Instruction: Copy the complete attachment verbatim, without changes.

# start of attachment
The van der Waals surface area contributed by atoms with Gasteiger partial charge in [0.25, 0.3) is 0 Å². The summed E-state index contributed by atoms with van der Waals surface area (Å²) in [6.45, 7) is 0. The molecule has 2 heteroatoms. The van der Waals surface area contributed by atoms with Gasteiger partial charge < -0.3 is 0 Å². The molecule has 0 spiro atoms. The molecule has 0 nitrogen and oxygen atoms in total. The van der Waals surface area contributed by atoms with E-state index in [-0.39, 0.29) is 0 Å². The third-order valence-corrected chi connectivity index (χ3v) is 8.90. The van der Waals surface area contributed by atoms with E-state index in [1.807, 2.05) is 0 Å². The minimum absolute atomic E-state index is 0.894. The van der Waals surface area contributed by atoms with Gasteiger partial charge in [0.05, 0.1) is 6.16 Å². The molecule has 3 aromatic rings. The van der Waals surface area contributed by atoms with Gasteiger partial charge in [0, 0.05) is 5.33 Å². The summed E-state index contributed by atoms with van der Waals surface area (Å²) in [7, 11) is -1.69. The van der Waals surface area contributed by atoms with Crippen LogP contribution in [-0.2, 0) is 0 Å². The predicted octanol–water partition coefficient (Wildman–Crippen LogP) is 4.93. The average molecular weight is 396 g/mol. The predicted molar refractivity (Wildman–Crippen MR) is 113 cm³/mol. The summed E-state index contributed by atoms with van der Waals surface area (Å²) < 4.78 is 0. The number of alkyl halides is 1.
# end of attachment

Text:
The van der Waals surface area contributed by atoms with Gasteiger partial charge in [0.25, 0.3) is 0 Å². The summed E-state index contributed by atoms with van der Waals surface area (Å²) in [6.45, 7) is 0. The molecule has 2 heteroatoms. The van der Waals surface area contributed by atoms with Gasteiger partial charge < -0.3 is 0 Å². The molecule has 0 spiro atoms. The molecule has 0 nitrogen and oxygen atoms in total. The van der Waals surface area contributed by atoms with E-state index in [-0.39, 0.29) is 0 Å². The third-order valence-corrected chi connectivity index (χ3v) is 8.90. The van der Waals surface area contributed by atoms with E-state index in [1.807, 2.05) is 0 Å². The minimum absolute atomic E-state index is 0.894. The van der Waals surface area contributed by atoms with Gasteiger partial charge in [0.05, 0.1) is 6.16 Å². The molecule has 3 aromatic rings. The van der Waals surface area contributed by atoms with Gasteiger partial charge in [0, 0.05) is 5.33 Å². The summed E-state index contributed by atoms with van der Waals surface area (Å²) in [7, 11) is -1.69. The van der Waals surface area contributed by atoms with Crippen LogP contribution in [-0.2, 0) is 0 Å². The predicted octanol–water partition coefficient (Wildman–Crippen LogP) is 4.93. The average molecular weight is 396 g/mol. The predicted molar refractivity (Wildman–Crippen MR) is 113 cm³/mol. The summed E-state index contributed by atoms with van der Waals surface area (Å²) < 4.78 is 0. The number of alkyl halides is 1.